It is a beautiful morning at the New Hampshire home of best-selling author Jodi Picoult ’87, and all seems right with the world. Pumpkin-spice coffee is poured into orange Princeton mugs. Homemade chocolate-banana bread is served with apples picked from one of the trees on the 11-acre farm; chicken soup is simmering on the stove. A pastoral scene beckons outside the window: the working barn built by Picoult’s husband, Tim van Leer ’86, which houses two donkeys, a calf, and chickens, and two geese and dogs roaming nearby.
The peaceful setting is interrupted only by the occasional need to tend to a teenage daughter, Sammy, who has a cold (two sons are students at Yale), and a needy puppy.
Yet the ideal setting stands in sharp contrast to the scenes that Picoult (pronounced “Pi-cóh”) creates in the books she churns out every nine months or so, with about 19 million copies in print. After she leaves the kitchen, she will climb a steep set of stairs to her third-floor study, where she toils in a world of her own making — a world in which characters in her books face violence and abuse, families are in crisis, and children are sick or in trouble.
What if your child considered suicide? Or became deathly ill, or was kidnapped? What if your child was hurt or killed in a school shooting? Or caused a school shooting? These are the kinds of things that keep her up at night — surely, other parents must worry, too. By writing about them, Picoult tries to convince herself that she is immune. “All of those are things I’m terrified of,” Picoult says. “And these are the things that bleed into my writing.” Such is the focus of many of her novels that The New York Times Magazine has called her work “the literature of children in peril.”
One might think, judging from the topics that Picoult covers in her books, that the author is consumed by dread. Not so — not by a long shot. Picoult has a literary light side, too. With her daughter, she co-wrote Between the Lines, a novel for tweens that is scheduled to be published next summer; it’s about a girl who falls in love with a fairy-tale prince who wants to break out of his fictional existence. Each year, Picoult writes an original musical that is produced by a local teen theater group she co-founded, with the proceeds going to charity. For the last four years, she has co-written the musicals with her son Jake. “It gave me a way to share my writing with my kids ... albeit a very different kind of writing,” she says. “Our plays are upbeat and funny and lighthearted — not quite what I choose to do with my novels.”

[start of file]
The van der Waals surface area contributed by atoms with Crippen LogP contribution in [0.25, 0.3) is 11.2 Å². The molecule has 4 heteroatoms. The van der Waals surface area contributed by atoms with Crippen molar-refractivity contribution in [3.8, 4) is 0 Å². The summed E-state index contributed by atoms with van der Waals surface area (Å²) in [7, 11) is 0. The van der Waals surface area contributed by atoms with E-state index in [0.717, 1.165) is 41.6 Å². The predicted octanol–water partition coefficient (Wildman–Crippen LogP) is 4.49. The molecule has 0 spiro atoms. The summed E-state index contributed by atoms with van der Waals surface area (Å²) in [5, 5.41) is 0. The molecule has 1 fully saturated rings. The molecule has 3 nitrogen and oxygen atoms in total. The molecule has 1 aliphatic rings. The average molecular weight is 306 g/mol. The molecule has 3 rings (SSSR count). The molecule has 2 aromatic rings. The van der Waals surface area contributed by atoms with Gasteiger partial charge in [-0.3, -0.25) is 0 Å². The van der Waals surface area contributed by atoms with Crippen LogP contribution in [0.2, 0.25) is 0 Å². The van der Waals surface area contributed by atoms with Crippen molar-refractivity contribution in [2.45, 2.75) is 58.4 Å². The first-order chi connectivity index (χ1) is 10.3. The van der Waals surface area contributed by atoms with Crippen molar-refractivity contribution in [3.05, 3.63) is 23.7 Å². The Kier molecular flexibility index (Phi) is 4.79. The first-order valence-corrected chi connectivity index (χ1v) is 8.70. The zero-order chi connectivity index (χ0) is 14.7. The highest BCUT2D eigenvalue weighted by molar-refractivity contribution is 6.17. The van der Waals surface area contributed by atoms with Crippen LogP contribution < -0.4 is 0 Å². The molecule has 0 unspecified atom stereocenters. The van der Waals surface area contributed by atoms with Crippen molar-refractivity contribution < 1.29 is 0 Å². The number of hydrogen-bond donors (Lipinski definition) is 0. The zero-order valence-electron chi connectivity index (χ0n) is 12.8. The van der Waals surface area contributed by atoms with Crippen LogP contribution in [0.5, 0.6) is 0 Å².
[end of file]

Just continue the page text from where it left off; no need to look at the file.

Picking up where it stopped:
Still, in her novels — 18 so far — Picoult wraps powerful tales around contemporary controversies from child sex abuse and school bullying to designer babies and gay rights, all with sympathetic characters caught in some moral dilemma. In September, she was writing a novel about a young woman who suspects that an elderly man — a pillar in the community — is a former Nazi; at the same time, she was fine-tuning the galleys of her book Lone Wolf, which will be published in March. In that novel, the children of a man left in a vegetative state after a car accident disagree about whether to take him off a life-sustaining ventilator, and end up in court. The novel explores end-of-life decision-making and the questions raised by advanced medical technologies, including the appropriateness of hastening the end of one life to donate organs that could save others. Picoult “is very good about pushing her audience to grapple with issues that they might not otherwise consider part of the realm of their everyday lives,” says Jill Dolan, a Princeton professor of English and theater and director of the Program in Gender and Sexuality Studies.
Her goal, Picoult says, is to explore what makes people act the way they do, examining issues of morality, justice, and ethics along the way. In many of her novels, she inhabits the various viewpoints of her characters by deftly shifting voices from one chapter to another. Changing narrators offers the author a way to explore different angles of an issue. “I am not going to ask you to read one of my books and change your mind, but I am going to ask you to ask yourself why you believe what you do,” she says.
The relationships and topics Picoult mines for her novels occasionally track the stages of her own life. Her first novel, Songs of the Humpback Whale, published five years after she graduated from Princeton, explores the relationship of a mother and daughter. Picoult’s second novel, Harvesting the Heart, examines how a child changes the relationship between a husband and wife, focusing on a new mother overwhelmed by motherhood; she wrote it when she was a new mother herself, learning to balance her budding career as a novelist while caring for her baby. Writing the book, she says, was “therapy.”
Eventually she began exploring “my worst fears as a mom.” The Pact examines an apparent suicide pact among teenagers; the author has received hundreds of letters from young people who said reading the book turned them away from harming themselves. In House Rules, a single mother is raising a son with autism who is wrongly accused of murder; in Nineteen Minutes, the parents of a high school student who goes on a shooting spree examine their past to see if they are at fault; in My Sister’s Keeper, the parents of a daughter with leukemia decide to conceive a child to be a bone-marrow donor, and the child rebels. Picoult began writing her 2011 novel Sing You Home to ask questions about gay rights; as she was beginning to formulate the story, her oldest child came out as a gay man. “What really began as a theoretical journey as a writer became a very personal one,” she says.